As I write this I am sitting in limud (learning) at the Rabbinical Assembly convention. I am constantly in awe of my colleagues – their accomplishments and their learning. Perhaps it is a symptom of being a woman in our society. Perhaps it is that we watch others change, but rarely see change in ourselves. Or, perhaps it is simply my nature. But when I look at the accomplishments of my colleagues, respect, admiration, and amazement washes over me like a waterfall. “See what she has done,” “Look at where he is,” and, “Wow,” plays over in my head. How lucky am I to be surrounded by these amazing, erudite, accomplished rabbis?
And then this happens…. a colleague told me I was her hero. “Me? Really?” I responded in my heart. How could I be her hero? I’m always so impressed by her. She always seems so determined, so well put-together. A heartfelt ‘thank you’ bursted from my lips. For not the first time this week, my eyes filled with unshed tears of overwhelming emotion. “Because of the Beth Tzedec position?” I recently took on a new temporary position, being the first woman to serve Beth Tzedec in Toronto, the largest Conservative synagogue, on their rabbinic team. It’s flattering, and humbling, and overwhelming to be part of this foundational shul. I was there a dozen years ago in an educational position, but now I am not merely a rabbi, but one of THE rabbis. I am opening the door for women to follow me.
But this is only part of her praise. Rather it’s for the trajectory of my rabbinate, spending my career in a galut (exile) from female rabbinic colleagues and full acceptance (if that can truly be found anywhere). Although I never set out to break boundaries and explore the midbar (wilderness), it’s true. I have spent my career as the only woman rabbi, often surrounded by, or at least frequently encountering people who doubted or demeaned me as a rabbi and scholar. I have been the first woman rabbi people met, or even heard of. I lost a job due to gender. (I recently came across letters from individuals offering to support me should I choose to sue. Their praise humbled me then and humbles me now.)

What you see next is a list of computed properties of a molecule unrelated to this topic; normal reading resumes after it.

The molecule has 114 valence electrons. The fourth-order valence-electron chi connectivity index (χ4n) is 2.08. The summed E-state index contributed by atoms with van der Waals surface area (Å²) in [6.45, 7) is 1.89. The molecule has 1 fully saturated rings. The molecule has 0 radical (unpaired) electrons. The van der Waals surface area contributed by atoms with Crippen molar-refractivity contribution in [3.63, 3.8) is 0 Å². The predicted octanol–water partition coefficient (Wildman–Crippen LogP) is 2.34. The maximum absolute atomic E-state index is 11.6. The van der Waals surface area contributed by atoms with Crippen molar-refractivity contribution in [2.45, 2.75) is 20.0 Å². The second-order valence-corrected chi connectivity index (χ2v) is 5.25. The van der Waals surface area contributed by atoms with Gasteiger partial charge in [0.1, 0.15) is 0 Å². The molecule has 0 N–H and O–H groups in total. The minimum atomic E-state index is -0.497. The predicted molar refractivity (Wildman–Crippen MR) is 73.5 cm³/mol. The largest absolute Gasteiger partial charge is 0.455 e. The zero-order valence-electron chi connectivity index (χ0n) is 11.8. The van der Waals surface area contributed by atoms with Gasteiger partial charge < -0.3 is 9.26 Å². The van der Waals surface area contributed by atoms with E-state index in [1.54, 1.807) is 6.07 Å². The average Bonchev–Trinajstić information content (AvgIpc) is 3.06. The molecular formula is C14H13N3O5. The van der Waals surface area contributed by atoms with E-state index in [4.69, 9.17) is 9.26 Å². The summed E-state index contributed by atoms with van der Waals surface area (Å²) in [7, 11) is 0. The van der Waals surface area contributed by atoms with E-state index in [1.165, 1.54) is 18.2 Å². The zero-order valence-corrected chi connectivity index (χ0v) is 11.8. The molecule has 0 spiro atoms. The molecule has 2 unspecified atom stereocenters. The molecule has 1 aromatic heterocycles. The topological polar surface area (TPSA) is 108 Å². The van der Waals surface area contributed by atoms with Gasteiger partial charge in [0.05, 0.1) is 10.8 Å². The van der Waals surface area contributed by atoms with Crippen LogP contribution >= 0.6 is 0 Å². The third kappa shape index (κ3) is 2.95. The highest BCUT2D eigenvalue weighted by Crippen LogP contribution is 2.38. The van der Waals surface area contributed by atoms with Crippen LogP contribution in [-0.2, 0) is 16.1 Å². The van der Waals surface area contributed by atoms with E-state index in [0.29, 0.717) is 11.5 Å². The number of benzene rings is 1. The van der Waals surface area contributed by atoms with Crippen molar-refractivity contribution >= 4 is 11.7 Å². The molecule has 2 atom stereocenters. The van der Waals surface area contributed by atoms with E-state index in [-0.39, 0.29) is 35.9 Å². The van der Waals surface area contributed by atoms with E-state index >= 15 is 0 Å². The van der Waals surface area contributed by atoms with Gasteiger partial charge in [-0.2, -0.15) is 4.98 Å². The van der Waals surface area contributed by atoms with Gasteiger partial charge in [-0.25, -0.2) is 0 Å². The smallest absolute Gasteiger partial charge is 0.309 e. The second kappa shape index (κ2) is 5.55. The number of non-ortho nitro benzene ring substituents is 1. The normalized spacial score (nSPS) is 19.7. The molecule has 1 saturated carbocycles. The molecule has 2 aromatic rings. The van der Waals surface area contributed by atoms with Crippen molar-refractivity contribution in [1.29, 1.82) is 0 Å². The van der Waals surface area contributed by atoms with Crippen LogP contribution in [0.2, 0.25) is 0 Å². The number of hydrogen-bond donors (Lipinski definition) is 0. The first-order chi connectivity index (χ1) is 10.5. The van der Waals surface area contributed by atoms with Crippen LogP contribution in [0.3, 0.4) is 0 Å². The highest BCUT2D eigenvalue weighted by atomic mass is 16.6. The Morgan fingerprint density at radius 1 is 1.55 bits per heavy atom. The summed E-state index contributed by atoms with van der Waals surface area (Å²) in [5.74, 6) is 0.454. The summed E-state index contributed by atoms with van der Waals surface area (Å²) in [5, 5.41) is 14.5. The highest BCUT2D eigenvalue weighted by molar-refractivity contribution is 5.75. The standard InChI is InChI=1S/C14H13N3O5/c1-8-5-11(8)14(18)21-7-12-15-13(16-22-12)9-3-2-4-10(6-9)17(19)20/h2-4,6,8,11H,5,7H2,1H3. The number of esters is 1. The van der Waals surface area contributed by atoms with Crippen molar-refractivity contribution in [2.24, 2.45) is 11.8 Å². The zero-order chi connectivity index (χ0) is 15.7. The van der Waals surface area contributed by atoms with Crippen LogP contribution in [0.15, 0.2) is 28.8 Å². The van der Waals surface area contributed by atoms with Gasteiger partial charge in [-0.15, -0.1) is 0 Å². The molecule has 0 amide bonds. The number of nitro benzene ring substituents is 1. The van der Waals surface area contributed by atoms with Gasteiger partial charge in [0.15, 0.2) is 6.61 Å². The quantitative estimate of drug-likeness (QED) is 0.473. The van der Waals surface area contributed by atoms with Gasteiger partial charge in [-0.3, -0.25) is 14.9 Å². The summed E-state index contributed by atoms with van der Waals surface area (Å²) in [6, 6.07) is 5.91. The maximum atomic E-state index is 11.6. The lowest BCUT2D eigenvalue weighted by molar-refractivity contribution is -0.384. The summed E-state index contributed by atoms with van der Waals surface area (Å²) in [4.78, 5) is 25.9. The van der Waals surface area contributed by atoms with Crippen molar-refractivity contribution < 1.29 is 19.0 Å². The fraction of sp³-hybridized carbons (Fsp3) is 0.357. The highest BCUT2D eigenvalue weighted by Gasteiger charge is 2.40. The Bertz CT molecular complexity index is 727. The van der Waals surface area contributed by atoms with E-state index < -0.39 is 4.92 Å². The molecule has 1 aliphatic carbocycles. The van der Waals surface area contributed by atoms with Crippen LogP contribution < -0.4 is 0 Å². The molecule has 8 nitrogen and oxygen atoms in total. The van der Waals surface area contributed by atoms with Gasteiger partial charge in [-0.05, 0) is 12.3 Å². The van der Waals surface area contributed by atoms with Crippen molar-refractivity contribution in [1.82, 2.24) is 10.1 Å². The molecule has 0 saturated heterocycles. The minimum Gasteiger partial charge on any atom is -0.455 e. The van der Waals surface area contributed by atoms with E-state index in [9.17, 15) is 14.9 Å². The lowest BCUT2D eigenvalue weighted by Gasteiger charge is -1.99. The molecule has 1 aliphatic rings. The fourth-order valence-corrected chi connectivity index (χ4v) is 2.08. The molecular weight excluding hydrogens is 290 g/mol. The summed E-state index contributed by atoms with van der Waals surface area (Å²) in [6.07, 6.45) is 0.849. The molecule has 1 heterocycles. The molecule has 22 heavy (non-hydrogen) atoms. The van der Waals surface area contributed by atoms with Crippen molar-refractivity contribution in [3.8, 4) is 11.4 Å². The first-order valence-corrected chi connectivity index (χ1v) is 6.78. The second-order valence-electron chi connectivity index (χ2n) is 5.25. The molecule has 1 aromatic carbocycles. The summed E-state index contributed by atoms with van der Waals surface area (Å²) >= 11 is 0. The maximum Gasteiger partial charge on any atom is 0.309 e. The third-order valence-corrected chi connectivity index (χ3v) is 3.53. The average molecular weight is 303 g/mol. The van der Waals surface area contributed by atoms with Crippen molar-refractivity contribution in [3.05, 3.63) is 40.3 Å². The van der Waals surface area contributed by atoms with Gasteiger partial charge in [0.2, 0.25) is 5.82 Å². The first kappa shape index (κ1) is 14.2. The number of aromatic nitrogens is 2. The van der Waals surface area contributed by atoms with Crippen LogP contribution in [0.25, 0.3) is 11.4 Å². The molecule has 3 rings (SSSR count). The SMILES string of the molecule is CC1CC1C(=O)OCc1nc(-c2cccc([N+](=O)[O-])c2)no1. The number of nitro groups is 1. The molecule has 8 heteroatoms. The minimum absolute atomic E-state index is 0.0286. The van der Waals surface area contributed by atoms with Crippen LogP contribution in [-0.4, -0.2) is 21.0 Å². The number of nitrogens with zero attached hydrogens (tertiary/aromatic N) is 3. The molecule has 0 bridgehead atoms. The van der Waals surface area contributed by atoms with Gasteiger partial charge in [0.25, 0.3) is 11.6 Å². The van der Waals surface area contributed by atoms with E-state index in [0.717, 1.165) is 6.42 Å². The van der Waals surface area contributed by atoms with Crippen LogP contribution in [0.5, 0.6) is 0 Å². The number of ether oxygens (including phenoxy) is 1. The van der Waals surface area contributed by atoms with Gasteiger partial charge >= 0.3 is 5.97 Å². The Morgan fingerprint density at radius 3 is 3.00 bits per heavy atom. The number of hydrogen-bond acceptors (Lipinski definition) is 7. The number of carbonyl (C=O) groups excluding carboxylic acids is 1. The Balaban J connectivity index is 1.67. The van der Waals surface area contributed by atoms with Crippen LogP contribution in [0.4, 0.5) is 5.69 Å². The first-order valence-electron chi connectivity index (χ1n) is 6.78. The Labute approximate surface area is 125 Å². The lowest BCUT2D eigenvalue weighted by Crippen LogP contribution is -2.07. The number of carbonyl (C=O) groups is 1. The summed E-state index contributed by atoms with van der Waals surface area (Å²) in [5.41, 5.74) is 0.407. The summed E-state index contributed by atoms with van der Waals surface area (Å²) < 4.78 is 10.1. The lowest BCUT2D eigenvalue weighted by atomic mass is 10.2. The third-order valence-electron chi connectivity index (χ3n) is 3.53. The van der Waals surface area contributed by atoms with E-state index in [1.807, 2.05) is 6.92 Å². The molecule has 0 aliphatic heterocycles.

Beth Tzedec is the first time I am serving in a fully egalitarian setting, the first time I am the same as other rabbis – not only in how I am respected, but in my function. I teach. I preach. I daven. I counsel. Perhaps I am safe. The community knows me. I left Beth Tzedec on very good terms, and I have been welcomed back with open arms.
Nevertheless, to hear from a colleague, from another woman who impresses me, who I believe stands as a wonderful dugma (example), not only of a female rabbi, but of a rabbi, struck me speechless. And so, I give her this, an anonymous, but public thank you. You inspire me. You impress me. You motivate me and galvanize me to reach further and to do better.